Taildragger Conversion

I have a Hobbyco Superstar 40 trainer, and the nose wheel has been
taking a pounding as I have scared more than one instructor. I'm
getting tired of rebending and replacing the nose gear.
One guy at the club suggested I convert it to a taildragger. Does
anyone know where the main mounts should be relocated, either as a
%mac, or actual distance from a fixed point. I know it need to move
forward, but not how far. Or does it really matter???
Thanks in advance for your help.
Rich
Professional Navigator
Bad Student Pilot
Reply to
Rich Beauchamp
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Put a Fults double nose gear on it. It's pretty near impossible to bend that one.
Reply to
Normen Strobel
Rich,
I had one of these years ago and converted it to taildragger before ever flying it. I purchase an aluminum gear set, epoxied a small block of quarter inch ply such that the wheels alighned with the leading edge, and tapped it for nylon bolts. For the tail wheel, a drilled inch long small hardwood dowel epoxied to the bottom of the rudder allowed for the attachment of a simple tail wheel. I flew it until all the covering fell off and then donated it to the landfill. Have fun
Lenny Nipper
Reply to
Lenny Nipper
One last question: Is it wise to enlarge the rudder? Maybe 50% increase in area for better ground control with a free wheeling tail wheel? Or go to a tail wheel that steers with the stock rudder?
I have the aluminum gear, and will put the tires at the leading edge as suggested. Thanks to all for your help!!!
Rich.....
Reply to
Rich Beauchamp
I did this conversion to my first trainer when I got pretty good at landing. It was a Sig Kadet LT40. I aligned the wheel axels to the leading edge and did not change the rudder size. I drilled a hole through the fuse and attached the tail wheel to the rudder using a bend along about half the length of the rudder and had 3/4 of an inch sticking up into the meat of the rudder. worked great until I had it inverted and decided to pull up. :-) can you say re-kit? :-)
Mark
Reply to
Penguin254
15 degrees is the universally accepted position, as you say, but be sure to note that this is with the airplane in a level flying position. If the tail was on the ground and the contact point was 15 degrees ahead of the CG, the airplane would have serious noseover tendencies. With regard to the toe-in/toe-out debate: set the wheels to parallel, no toe-in or out. Most full-scale taildragger service manuals will call for such a setting, and if there's toe-in mentioned, it's often to get the gear tracking straight when rolling friction twists the gear a tiny bit outward, the same principle as a car's front wheel alignment. The toe-in will be small, maybe a degree or degree and a half; someone mentioned 4 degrees, and that's asking for an unmanageable airplane. Some airplanes use toe-out, and of the taildragger's I've flown with misaligned wheels, the toed-out ones were easier to handle. Any swerve will put more weight on the outside wheel, and a bit of toe-out will tend to lessen the swerve just a bit. More than a degree or so will ruin the handling qualities and make a dog of it. My own airplane (full-scale Jodel) has the wheels set straight and handles properly. Dan Flight Instructor on real airplanes Aircraft Maintenance Engineer Taildragger pilot for 28 years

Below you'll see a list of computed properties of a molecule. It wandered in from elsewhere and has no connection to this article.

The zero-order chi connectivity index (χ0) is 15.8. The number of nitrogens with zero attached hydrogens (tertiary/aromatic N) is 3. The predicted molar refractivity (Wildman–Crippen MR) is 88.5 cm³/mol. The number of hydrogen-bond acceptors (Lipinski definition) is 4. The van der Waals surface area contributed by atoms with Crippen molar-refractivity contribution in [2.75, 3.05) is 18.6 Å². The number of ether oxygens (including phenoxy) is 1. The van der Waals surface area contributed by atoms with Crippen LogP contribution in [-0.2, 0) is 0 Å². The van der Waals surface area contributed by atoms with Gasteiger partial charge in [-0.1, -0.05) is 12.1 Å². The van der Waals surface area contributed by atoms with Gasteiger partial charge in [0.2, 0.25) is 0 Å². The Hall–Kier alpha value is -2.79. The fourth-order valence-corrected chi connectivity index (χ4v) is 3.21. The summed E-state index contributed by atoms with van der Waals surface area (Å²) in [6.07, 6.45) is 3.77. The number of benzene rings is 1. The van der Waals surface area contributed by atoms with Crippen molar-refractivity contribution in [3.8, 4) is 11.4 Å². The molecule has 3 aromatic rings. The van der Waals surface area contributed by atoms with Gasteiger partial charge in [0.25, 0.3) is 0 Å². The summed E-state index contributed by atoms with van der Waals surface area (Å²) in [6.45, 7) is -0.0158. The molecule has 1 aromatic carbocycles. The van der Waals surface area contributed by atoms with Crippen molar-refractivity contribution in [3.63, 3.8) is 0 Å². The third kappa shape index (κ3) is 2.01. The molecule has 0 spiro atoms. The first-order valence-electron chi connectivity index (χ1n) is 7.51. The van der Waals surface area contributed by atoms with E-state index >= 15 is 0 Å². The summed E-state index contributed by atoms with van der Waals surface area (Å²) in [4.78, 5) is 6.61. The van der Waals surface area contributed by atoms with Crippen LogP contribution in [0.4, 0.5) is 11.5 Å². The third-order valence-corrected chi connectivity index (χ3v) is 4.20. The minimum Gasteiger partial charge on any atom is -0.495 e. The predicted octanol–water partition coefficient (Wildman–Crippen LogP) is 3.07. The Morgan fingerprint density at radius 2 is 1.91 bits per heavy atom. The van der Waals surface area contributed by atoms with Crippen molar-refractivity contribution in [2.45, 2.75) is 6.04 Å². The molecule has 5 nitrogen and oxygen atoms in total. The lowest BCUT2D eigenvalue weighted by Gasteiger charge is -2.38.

Reply to
Dan Thomas
Hey, Listen to this guy! HE pounds the nose gear on HIS Kougar with regularity!!! (BIG grin!)
Bob Severance
redesigning
Reply to
Bob Severance
I also do full throttle touch and goes which really are beyond the average student and hard on equipment.
You forgot to tell him that I use a 20 ounce ballpeen hammer. LOL
Reply to
Six_O'Clock_High
So far, nobody's mentioned how to attach the tailwheel. I like the type of tailwheel bracket that mounts on the bottom of the fuselage. Bend the tiller arm so that you can attach it to the bottom of the rudder. You can use either thread and glue or better, bend a small hook at end of the arm and insert a T pin near the trailing edge of the rudder, then use a rubber band or small spring to connect the two.
Morris snipped-for-privacy@hotmail.com
Reply to
Morris Lee
Tail wheel- best and simple is just get a Sullivan unit. Package has wheel, mount, springloaded strut, spring connector to rudder for steering. attach it to a balsa or plywood base in the tail structure.
Reply to
Charlie
I don't think the Sullivan unit comes with a wheel.
Reply to
Mike Norton

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